Purpureocillium lilacinum is commonly isolated from soil, decaying vegetation, insects, nematodes and as a laboratory contaminant. It is also a causative agent of infection in human and other vertebrates (Luangsa-ard et al. 2011).
Colonies are fast growing, suede-like to floccose, vinaceous to violet-coloured. Conidiophores are erect 400-600 µm in length, bearing branches with densely clustered phialides. Conidiophore stipes are 3-4 µm wide, yellow to purple and rough-walled. Phialides are swollen at their bases, gradually tapering into a slender neck. Conidia are ellipsoidal to fusiform, smooth-walled to slightly roughened, hyaline to purple in mass, 2.5-3.0 x 2-2.2 µm, and are produced in divergent chains. Chlamydospores are absent. Growth at 38C.
ITS sequencing is recommended (Atkins et al. 2005, Luangsa-ard et al. 2011).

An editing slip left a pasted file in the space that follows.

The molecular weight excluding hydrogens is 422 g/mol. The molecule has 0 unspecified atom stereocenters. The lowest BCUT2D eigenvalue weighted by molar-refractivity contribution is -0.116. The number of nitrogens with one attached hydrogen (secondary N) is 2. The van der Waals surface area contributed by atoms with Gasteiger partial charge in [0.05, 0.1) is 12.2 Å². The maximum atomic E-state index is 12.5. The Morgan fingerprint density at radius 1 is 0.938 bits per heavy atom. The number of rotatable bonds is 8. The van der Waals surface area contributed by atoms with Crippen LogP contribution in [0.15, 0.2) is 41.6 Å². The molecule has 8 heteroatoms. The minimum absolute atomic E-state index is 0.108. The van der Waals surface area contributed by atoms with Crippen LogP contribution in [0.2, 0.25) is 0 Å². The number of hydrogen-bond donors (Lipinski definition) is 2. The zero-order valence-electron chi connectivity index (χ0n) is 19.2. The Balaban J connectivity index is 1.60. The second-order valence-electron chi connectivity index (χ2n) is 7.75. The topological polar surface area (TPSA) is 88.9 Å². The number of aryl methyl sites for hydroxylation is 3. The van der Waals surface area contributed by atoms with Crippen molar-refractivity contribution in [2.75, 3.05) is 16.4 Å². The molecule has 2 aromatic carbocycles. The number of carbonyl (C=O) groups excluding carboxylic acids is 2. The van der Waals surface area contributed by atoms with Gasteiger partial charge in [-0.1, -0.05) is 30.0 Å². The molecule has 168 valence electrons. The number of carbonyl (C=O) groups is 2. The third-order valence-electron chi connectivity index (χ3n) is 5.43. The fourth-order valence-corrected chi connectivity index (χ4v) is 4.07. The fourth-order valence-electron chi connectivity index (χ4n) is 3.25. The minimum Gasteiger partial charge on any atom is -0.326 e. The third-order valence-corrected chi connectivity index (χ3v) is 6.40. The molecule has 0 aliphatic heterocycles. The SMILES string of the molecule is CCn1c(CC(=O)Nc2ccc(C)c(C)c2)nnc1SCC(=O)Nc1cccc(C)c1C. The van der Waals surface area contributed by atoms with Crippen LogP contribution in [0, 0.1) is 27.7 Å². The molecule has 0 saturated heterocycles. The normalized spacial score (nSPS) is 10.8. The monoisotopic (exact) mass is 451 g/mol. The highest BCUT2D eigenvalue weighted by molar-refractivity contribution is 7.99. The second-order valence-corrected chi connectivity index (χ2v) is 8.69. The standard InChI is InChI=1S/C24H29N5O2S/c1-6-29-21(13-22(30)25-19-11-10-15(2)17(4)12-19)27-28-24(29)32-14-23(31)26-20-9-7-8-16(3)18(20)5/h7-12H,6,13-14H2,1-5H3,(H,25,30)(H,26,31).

Colony pigmentation, phialides with swollen bases, pigmented and rough-walled conidiophore stipes, absence of chlamydospores and growth at 37C. Note: Paecilomyces marquandii differs by having a yellow reverse pigment, smooth conidiophore stipes, presence of chlamydospores, and no growth at 37C.
Samson (1974), Domsch et al. (1980), McGinnis (1980), Onions et al. (1981), Rippon (1988), de Hoog et al. (2000, 2015), Perdomo et al. (2013).
|Antifungal susceptibility: Purpureocillium lilacinum (Australian national data); MIC µg/mL.|